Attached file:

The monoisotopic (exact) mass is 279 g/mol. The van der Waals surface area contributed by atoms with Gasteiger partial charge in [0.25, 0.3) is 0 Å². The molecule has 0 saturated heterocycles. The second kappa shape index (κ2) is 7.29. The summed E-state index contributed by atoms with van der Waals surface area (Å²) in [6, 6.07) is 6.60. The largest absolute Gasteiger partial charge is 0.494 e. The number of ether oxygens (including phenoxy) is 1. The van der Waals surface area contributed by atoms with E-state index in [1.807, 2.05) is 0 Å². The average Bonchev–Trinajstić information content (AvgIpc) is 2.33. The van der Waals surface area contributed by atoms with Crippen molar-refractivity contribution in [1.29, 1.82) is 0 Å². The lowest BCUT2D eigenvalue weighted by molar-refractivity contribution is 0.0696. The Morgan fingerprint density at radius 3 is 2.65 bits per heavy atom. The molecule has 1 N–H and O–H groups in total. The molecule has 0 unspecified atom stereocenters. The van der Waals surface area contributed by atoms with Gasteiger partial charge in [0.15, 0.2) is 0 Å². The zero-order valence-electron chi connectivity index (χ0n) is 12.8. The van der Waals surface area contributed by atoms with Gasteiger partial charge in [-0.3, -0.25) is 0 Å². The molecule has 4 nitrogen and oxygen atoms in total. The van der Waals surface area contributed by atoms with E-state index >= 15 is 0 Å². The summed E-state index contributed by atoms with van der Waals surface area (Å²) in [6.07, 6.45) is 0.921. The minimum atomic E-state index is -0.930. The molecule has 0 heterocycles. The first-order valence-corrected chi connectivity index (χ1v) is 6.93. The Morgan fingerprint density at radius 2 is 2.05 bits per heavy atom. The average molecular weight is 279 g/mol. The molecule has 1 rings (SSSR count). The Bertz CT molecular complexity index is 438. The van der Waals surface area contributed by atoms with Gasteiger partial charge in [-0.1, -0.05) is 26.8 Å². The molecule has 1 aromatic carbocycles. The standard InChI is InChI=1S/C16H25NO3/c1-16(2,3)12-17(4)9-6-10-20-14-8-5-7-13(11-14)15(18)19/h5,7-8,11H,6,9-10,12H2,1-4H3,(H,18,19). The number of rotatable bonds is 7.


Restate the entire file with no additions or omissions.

The monoisotopic (exact) mass is 279 g/mol. The van der Waals surface area contributed by atoms with Gasteiger partial charge in [0.25, 0.3) is 0 Å². The molecule has 0 saturated heterocycles. The second kappa shape index (κ2) is 7.29. The summed E-state index contributed by atoms with van der Waals surface area (Å²) in [6, 6.07) is 6.60. The largest absolute Gasteiger partial charge is 0.494 e. The number of ether oxygens (including phenoxy) is 1. The van der Waals surface area contributed by atoms with E-state index in [1.807, 2.05) is 0 Å². The average Bonchev–Trinajstić information content (AvgIpc) is 2.33. The van der Waals surface area contributed by atoms with Crippen molar-refractivity contribution in [1.29, 1.82) is 0 Å². The lowest BCUT2D eigenvalue weighted by molar-refractivity contribution is 0.0696. The Morgan fingerprint density at radius 3 is 2.65 bits per heavy atom. The molecule has 1 N–H and O–H groups in total. The molecule has 0 unspecified atom stereocenters. The van der Waals surface area contributed by atoms with Gasteiger partial charge in [0.15, 0.2) is 0 Å². The zero-order valence-electron chi connectivity index (χ0n) is 12.8. The van der Waals surface area contributed by atoms with Gasteiger partial charge in [-0.3, -0.25) is 0 Å². The molecule has 4 nitrogen and oxygen atoms in total. The van der Waals surface area contributed by atoms with E-state index >= 15 is 0 Å². The summed E-state index contributed by atoms with van der Waals surface area (Å²) in [6.07, 6.45) is 0.921. The minimum atomic E-state index is -0.930. The molecule has 0 heterocycles. The first-order valence-corrected chi connectivity index (χ1v) is 6.93. The Morgan fingerprint density at radius 2 is 2.05 bits per heavy atom. The average molecular weight is 279 g/mol. The molecule has 1 rings (SSSR count). The Bertz CT molecular complexity index is 438. The van der Waals surface area contributed by atoms with Gasteiger partial charge in [-0.1, -0.05) is 26.8 Å². The molecule has 1 aromatic carbocycles. The standard InChI is InChI=1S/C16H25NO3/c1-16(2,3)12-17(4)9-6-10-20-14-8-5-7-13(11-14)15(18)19/h5,7-8,11H,6,9-10,12H2,1-4H3,(H,18,19). The number of rotatable bonds is 7.